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Diesel prescriptions: eat some veggies....

Diesel prescriptions: Eat some veggies ...

U.S. diesel engines consume about 30 billion gallons of fuel each year, driving everything from tractors and trains to long-distance trucks, industrial processes and power plants. Currently, a petroleum distillate fuels them. But as domestic petroleum stocks dwindle, interest is building in potential alternatives that might sever the diesel's dependence on oil. Among some promising candidates are alcohol-modified "vegetable oils."

Engineers at the University of Illinois in Urbana-Champaign have been working with oils from corn, peanuts, castor, cottonseed, crambe, linseed, soybeans, rapeseed, sunflowers, sesame and safflower. To date, their most promising cocktail is a microemulsion of ethanol, soybean oil and a touch of detergent. The concoction can accept up to 40 percent alcohol and perform well, says mechanical engineer Lester Savage. And by "cracking" the soybean oil--heating it until it begins to break down -- then adding a little anhydrous ammonia, the researchers can essentially "build in" the detergent needed to stabilize the microemulsion. At this point, Savage says, all it takes is some still-grade (150-proof) ethanol to make a fuel. This raises the possibility that many farmers could become energy-self-sufficient.

A second approach is to mix an alcohol--ethanol, propanol or methanol--with an oil and dessicant to form an ester. At Illinois, Carroll E. Goering has successfully run tractor field tests with 2,000 gallons of soybean-oil ester. Its main drawback is cost. Unlike the microemulsion fuel--which researchers say might be developed for $1.60 per gallon, or a little less than twice the current cost of diesel fuel--the ester fuels might cost $3 to $4 per gallon. However, in a pinch--such as another Arab oil embargo--it offers a fallback.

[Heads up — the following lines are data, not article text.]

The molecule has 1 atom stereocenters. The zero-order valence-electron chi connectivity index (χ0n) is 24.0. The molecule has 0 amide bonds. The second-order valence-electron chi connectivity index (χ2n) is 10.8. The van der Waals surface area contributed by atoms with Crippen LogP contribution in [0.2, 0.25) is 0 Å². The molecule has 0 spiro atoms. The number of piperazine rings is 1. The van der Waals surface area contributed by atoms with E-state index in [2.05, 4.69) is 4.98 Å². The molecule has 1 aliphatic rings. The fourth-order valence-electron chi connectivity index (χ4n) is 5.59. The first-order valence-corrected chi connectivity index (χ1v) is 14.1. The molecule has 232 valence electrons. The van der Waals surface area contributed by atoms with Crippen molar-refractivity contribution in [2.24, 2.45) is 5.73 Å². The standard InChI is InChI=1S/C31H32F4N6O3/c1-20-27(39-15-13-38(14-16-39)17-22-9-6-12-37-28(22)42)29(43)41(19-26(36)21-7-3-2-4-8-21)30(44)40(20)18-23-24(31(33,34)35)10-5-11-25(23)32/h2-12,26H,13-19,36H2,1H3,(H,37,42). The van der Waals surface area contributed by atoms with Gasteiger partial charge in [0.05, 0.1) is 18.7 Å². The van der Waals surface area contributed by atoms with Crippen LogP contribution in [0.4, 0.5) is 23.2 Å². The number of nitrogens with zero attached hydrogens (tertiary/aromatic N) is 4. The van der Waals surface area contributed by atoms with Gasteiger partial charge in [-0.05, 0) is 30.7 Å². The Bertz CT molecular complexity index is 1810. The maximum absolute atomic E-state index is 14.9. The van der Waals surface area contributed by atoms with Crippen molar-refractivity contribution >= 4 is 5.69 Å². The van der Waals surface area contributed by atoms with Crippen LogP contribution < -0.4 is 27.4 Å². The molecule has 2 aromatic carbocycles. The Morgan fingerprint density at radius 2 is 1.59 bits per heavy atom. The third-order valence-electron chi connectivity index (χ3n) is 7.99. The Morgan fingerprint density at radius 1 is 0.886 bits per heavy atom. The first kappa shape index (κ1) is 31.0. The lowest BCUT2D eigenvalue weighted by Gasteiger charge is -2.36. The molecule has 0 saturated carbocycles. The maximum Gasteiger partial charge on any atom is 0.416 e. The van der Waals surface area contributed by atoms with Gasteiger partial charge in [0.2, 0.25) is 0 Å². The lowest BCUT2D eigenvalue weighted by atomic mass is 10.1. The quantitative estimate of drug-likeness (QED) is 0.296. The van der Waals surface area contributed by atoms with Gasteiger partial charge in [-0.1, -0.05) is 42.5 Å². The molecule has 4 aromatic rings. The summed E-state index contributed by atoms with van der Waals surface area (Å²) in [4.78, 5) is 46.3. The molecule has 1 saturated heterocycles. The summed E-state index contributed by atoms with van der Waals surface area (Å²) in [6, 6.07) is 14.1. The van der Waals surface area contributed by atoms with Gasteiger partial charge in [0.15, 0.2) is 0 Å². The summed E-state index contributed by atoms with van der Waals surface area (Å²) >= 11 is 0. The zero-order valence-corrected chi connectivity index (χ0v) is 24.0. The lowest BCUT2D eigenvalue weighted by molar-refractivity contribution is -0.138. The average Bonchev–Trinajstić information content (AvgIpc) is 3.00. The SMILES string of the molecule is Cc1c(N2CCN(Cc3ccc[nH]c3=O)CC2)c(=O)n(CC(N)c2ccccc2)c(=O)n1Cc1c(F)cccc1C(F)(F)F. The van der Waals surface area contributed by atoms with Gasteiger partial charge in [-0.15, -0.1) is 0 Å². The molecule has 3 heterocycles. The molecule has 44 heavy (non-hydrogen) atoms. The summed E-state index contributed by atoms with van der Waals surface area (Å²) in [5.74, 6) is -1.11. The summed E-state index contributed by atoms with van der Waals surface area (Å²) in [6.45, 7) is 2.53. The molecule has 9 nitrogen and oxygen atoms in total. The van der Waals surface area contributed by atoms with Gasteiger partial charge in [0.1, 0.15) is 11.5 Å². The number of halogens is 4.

Austrian researchers are exploring a related option that might prove more cost-effective while eliminating a troublesome waste. Martin Mittelbach and Peter Tritthart at Karl Franzens University's Institute for Organic Chemistry in Graz created a methyl ester from 441 pounds of used vegetable oils collected from restaurants and households. The oil varied from liquid to solid and "was heavily polluted with pieces of food and cooking residues," they write in the July JOURNAL OF THE AMERICAN OIL CHEMISTS' SOCIETY.

Without attempting to purify the oil, the researchers added methanol and potassium hydroxide, then stirred. They separated a glycerol layer that formed--containing most of the impurities--and then washed with water the resulting ester layer. An organic layer was dried and filtered out.

This fuel offered about 10 percent less power than regular diesel fuel, but burned cleaner (except for a slight increase in nitrogen oxide emissions). Most notable were its lower smoke emissions--generally less than half those emitted when diesel oil was burned. The frying-oil ester was also used in a 50-50 mix with standard diesel oil and burned in a Volkswagen Rabbit diesel. "No changes in operation whatsoever could be observed," they say. However, they note, "a faint smell of burnt fat was detected."
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Title Annotation:research on alternative fuels
Publication:Science News
Date:Aug 20, 1988
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